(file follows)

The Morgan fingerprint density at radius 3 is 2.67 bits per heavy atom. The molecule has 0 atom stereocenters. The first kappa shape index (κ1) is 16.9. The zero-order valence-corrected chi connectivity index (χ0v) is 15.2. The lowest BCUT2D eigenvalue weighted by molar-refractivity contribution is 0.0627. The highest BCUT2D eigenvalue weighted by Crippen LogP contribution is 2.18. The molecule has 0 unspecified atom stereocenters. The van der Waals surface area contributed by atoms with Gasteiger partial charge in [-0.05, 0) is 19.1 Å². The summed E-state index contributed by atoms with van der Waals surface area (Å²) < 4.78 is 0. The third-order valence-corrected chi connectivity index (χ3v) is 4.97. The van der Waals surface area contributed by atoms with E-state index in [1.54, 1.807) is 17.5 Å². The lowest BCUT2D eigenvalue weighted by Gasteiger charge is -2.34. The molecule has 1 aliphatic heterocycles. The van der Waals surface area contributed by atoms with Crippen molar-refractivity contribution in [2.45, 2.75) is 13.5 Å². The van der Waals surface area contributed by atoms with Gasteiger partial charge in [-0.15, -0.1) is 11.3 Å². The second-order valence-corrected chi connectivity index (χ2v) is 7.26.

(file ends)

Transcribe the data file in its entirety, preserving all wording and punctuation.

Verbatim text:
The Morgan fingerprint density at radius 3 is 2.67 bits per heavy atom. The molecule has 0 atom stereocenters. The first kappa shape index (κ1) is 16.9. The zero-order valence-corrected chi connectivity index (χ0v) is 15.2. The lowest BCUT2D eigenvalue weighted by molar-refractivity contribution is 0.0627. The highest BCUT2D eigenvalue weighted by Crippen LogP contribution is 2.18. The molecule has 0 unspecified atom stereocenters. The van der Waals surface area contributed by atoms with Gasteiger partial charge in [-0.05, 0) is 19.1 Å². The summed E-state index contributed by atoms with van der Waals surface area (Å²) < 4.78 is 0. The third-order valence-corrected chi connectivity index (χ3v) is 4.97. The van der Waals surface area contributed by atoms with E-state index in [1.54, 1.807) is 17.5 Å². The lowest BCUT2D eigenvalue weighted by Gasteiger charge is -2.34. The molecule has 1 aliphatic heterocycles. The van der Waals surface area contributed by atoms with Crippen molar-refractivity contribution in [2.45, 2.75) is 13.5 Å². The van der Waals surface area contributed by atoms with Gasteiger partial charge in [-0.15, -0.1) is 11.3 Å². The second-order valence-corrected chi connectivity index (χ2v) is 7.26.